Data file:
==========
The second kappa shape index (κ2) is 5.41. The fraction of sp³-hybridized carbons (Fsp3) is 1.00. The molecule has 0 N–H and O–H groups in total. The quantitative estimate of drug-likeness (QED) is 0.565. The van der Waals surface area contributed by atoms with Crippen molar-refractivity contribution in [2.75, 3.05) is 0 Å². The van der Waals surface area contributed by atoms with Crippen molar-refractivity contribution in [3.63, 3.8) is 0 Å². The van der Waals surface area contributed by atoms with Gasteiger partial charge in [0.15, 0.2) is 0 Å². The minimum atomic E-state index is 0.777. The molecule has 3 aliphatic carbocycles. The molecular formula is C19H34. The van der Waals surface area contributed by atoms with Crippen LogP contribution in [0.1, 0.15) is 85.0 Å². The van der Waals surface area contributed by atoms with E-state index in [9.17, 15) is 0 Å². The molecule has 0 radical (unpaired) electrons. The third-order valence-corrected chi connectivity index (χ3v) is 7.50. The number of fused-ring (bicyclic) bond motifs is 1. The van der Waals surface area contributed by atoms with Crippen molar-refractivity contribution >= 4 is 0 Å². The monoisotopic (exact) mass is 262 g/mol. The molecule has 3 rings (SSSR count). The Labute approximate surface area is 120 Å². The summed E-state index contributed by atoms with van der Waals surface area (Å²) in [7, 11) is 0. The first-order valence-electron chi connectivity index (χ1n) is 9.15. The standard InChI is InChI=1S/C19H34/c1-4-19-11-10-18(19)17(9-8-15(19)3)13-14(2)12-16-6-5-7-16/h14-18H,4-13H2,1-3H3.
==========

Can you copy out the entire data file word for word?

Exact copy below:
The second kappa shape index (κ2) is 5.41. The fraction of sp³-hybridized carbons (Fsp3) is 1.00. The molecule has 0 N–H and O–H groups in total. The quantitative estimate of drug-likeness (QED) is 0.565. The van der Waals surface area contributed by atoms with Crippen molar-refractivity contribution in [2.75, 3.05) is 0 Å². The van der Waals surface area contributed by atoms with Crippen molar-refractivity contribution in [3.63, 3.8) is 0 Å². The van der Waals surface area contributed by atoms with Gasteiger partial charge in [0.15, 0.2) is 0 Å². The minimum atomic E-state index is 0.777. The molecule has 3 aliphatic carbocycles. The molecular formula is C19H34. The van der Waals surface area contributed by atoms with Crippen LogP contribution in [0.1, 0.15) is 85.0 Å². The van der Waals surface area contributed by atoms with E-state index in [9.17, 15) is 0 Å². The molecule has 0 radical (unpaired) electrons. The third-order valence-corrected chi connectivity index (χ3v) is 7.50. The number of fused-ring (bicyclic) bond motifs is 1. The van der Waals surface area contributed by atoms with Crippen molar-refractivity contribution >= 4 is 0 Å². The monoisotopic (exact) mass is 262 g/mol. The molecule has 3 rings (SSSR count). The Labute approximate surface area is 120 Å². The summed E-state index contributed by atoms with van der Waals surface area (Å²) in [7, 11) is 0. The first-order valence-electron chi connectivity index (χ1n) is 9.15. The standard InChI is InChI=1S/C19H34/c1-4-19-11-10-18(19)17(9-8-15(19)3)13-14(2)12-16-6-5-7-16/h14-18H,4-13H2,1-3H3.